CDPs vs. Data Lakes: What’s the difference, and can you use both?
CDPs and Data Lakes differ in the insights they surface, the users they serve, and the overall value they deliver. Though when used together, they are a powerful duo that can help your organization leverage historical and real-time customer data to the fullest extent.
With the number of tools for gathering customer insights increasing at a rapid pace, it can be difficult to cut through the jargon to understand how each one can benefit your internal teams and company as a whole. Data Lakes and Customer Data Platforms (CDPs) are two categories of data solutions that, even for seasoned buyers, can be tricky to differentiate.
Here, we’ll look at the types of data that Data Lakes and CDPs store, the internal bandwidth––technical and otherwise––needed to leverage them, the value each tool brings to your organization, and the ways in which both can help create unified customer experiences. We’ll also see how CDPs and Data Lakes are not mutually exclusive, but rather complementary tools that can work together to make your customer profiles more robust and actionable.
Data Lakes: broad insights from raw, unstructured data
As the name suggests, Data Lakes contain vast quantities of data (petabytes, in some cases) from a variety of sources. Just like water entering a lake from rainfall, data enters a Data Lake in its “natural” state and initially retains whatever structure it had in its container of origin. Though Data Lakes do not impose standardized structures on the data they store, they often add meta tags and identifiers to incoming data to aid in future analysis. Types of data stored in a Data Lake can run the gamut from totally unstructured collections of image, audio, video, and text files, to strictly structured rows and columns from a relational database.
Owing to their massive size, Data Lakes are most commonly housed in distributed, cloud-based environments. While Data Lakes often surface a variety of APIs and interfaces for users to input data, unlike CDPs, their ingestion process is not automated. Rather, the Data Lake’s main owners (typically machine learning engineers or data scientists) must replicate data from other sources to store it in the Data Lake. While the majority of data in a CDP is sourced in real time from customer interactions, data that already lives in other internal databases is typically the main source of data in Data Lakes.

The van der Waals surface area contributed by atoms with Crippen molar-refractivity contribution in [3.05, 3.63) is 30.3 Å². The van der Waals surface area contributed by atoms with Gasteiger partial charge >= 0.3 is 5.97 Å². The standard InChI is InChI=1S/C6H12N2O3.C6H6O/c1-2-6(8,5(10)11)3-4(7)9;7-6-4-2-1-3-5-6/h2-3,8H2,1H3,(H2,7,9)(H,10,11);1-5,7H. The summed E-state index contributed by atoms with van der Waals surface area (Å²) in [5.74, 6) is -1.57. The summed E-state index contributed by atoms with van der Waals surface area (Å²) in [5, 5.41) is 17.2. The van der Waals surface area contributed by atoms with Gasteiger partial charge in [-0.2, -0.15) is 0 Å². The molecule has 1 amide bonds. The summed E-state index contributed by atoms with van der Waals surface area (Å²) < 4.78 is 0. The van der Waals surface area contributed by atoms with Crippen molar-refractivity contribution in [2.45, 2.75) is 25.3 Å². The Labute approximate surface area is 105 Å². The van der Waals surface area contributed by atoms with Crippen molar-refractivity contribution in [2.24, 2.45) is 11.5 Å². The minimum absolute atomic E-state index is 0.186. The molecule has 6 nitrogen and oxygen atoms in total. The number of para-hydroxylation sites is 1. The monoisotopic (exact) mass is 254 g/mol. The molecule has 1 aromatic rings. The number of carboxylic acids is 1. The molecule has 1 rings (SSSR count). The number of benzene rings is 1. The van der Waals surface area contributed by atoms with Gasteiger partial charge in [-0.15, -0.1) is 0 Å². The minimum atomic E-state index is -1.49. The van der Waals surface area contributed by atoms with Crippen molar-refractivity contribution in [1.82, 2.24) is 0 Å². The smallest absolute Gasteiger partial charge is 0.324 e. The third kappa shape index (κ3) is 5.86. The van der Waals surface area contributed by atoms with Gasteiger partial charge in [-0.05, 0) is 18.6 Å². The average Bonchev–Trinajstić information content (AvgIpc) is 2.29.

The volume and variety of information in Data Lakes make them powerful tools in the hands of data scientists and other IT teams who can leverage sophisticated analytics techniques to uncover predictive insights. This structure also renders them too unwieldy for go-to-market teams like sales and marketing, however, since these users depend on up-to-date, unified, and immediately actionable data to drive personalized interactions. This is a CDP’s main deliverable and the reason why non-technical stakeholders are the primary users of a CDP.
While the information in a Data Lake is “static” in that it is not continuously and automatically updated, the insights this data can deliver are very broad in scope. For this reason, we can think of a Data Lake as an archive in a laboratory. It houses many types of specimens––some old, some new––that data scientists can retrieve at any time, combine in different ways, and examine with different tools and techniques to ultimately uncover new information. This is an invaluable role in an organization’s data ecosystem and one that ties directly into the function of a CDP, as we will see below.
CDPs: Real-time insights fueling one-to-one engagements
If a Data Lake is an archive, a CDP is an assembly line. In a CDP, data is constantly being taken in, checked for quality and consistency, combined with other data to form a complete product (a customer profile), and packaged for both internal analysis and delivery to third-party systems.
Data ingestion––a key point of differentiation between CDPs and Data Lakes––is the first station on this assembly line. While data must be replicated into a Data Lake, developers leveraging a CDP can automate data ingestion by implementing platform-specific SDKs and HTTP-based event APIs on each collection platform. For organizations leveraging a CDP, these CDP-specific SDKs and APIs are often the only MarTech-related integrations the engineering team needs to maintain. CDPs abstract away connections to downstream services, so developers are liberated from having to handle repetitive integrations and maintenance work. This frees up valuable engineering time and improves app performance by eliminating each downstream service’s SDK and associated dependencies from the codebase.